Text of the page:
Do you own anything with a lettuce edge hem? Typically seen on little girls' clothes, but often in women's clothing too, on the hemline of casuals and maxi dresses. This curly-wurly hemline looks pretty and is practical too, adding no bulk to the hemline and no fabric is turned up so if you are short on length, this is a good way to finish without making your project shorter.
How to sew a lettuce edge hem
Some knit fabrics stretch just in one direction, others stretch in both directions. To sew the lettuce edge hem you'll need to sew with the stretch. This is because the fabric needs to stretch as you sew and then relax back again to create the wavy finish.
You'll probably also notice that thinner knit fabrics have a tendency to curl on the edges. In this case, that's good because we are going to use that curl to our advantage. Take the fabric you intend to hem and stretch it. Which way does it curl, towards the right or the wrong side? You'll want to work with the curl of fabric on the top as you sew.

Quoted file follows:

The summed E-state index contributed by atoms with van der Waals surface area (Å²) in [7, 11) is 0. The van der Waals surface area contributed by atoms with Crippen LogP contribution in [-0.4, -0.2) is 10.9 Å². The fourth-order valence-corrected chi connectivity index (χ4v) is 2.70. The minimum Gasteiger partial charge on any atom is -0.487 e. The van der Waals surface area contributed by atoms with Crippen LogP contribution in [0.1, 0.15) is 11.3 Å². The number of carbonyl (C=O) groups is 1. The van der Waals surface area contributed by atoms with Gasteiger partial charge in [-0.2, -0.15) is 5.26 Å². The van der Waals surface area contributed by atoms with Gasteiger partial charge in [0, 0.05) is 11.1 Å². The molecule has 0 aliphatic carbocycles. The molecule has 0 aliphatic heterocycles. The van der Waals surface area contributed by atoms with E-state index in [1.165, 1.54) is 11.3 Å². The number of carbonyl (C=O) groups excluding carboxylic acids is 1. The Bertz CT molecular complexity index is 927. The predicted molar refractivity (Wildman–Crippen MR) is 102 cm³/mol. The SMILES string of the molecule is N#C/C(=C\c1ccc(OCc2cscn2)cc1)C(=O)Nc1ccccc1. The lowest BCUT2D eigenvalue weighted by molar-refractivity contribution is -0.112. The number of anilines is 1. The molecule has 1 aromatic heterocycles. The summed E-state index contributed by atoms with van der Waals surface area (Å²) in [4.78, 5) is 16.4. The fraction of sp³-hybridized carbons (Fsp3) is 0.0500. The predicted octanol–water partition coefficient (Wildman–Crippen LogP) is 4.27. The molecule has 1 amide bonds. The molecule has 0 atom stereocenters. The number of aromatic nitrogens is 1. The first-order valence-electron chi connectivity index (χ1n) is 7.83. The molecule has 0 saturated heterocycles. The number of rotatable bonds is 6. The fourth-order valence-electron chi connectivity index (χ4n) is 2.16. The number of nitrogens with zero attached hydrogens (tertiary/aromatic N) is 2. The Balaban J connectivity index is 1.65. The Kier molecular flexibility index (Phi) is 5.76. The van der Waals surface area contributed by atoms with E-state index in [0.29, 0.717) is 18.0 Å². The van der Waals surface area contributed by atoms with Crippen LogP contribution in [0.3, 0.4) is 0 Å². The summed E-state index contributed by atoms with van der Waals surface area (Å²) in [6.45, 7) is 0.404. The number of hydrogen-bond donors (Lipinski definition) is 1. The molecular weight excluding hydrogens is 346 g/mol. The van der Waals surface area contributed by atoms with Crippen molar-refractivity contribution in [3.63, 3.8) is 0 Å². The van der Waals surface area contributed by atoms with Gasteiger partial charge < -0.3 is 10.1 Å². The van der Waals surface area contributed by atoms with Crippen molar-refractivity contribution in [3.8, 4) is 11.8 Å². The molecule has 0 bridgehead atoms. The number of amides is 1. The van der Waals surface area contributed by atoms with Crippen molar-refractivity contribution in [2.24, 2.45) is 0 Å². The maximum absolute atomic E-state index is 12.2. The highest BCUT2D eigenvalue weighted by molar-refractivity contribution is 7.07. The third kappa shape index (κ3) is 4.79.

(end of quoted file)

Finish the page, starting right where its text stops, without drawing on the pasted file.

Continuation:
Cut a little of the fabric and do a test before working on your project to get the right machine settings. For mine, I used a stitch length of 0.3 and a width of 5.0.
Lay the fabric under the presser foot, and pull the fabric at the front AND at the back, trying to keep even pressure each side. This stretches the fabric and causes it to roll a little. Aim the center of your presser foot at that roll, and sew your wide but very short zig-zag stitch over the little roll of stretched fabric.
Once the fabric has had a chance to regain its original shape, the line of close stitching on the edge forces that edge to be longer now and so it curves and curls back and forth in a pretty wave.
I'm working on a new pattern, where making this type of wavy hem is an added option, so why not pick up some old scraps of knit fabrics and get practicing. It's addictive!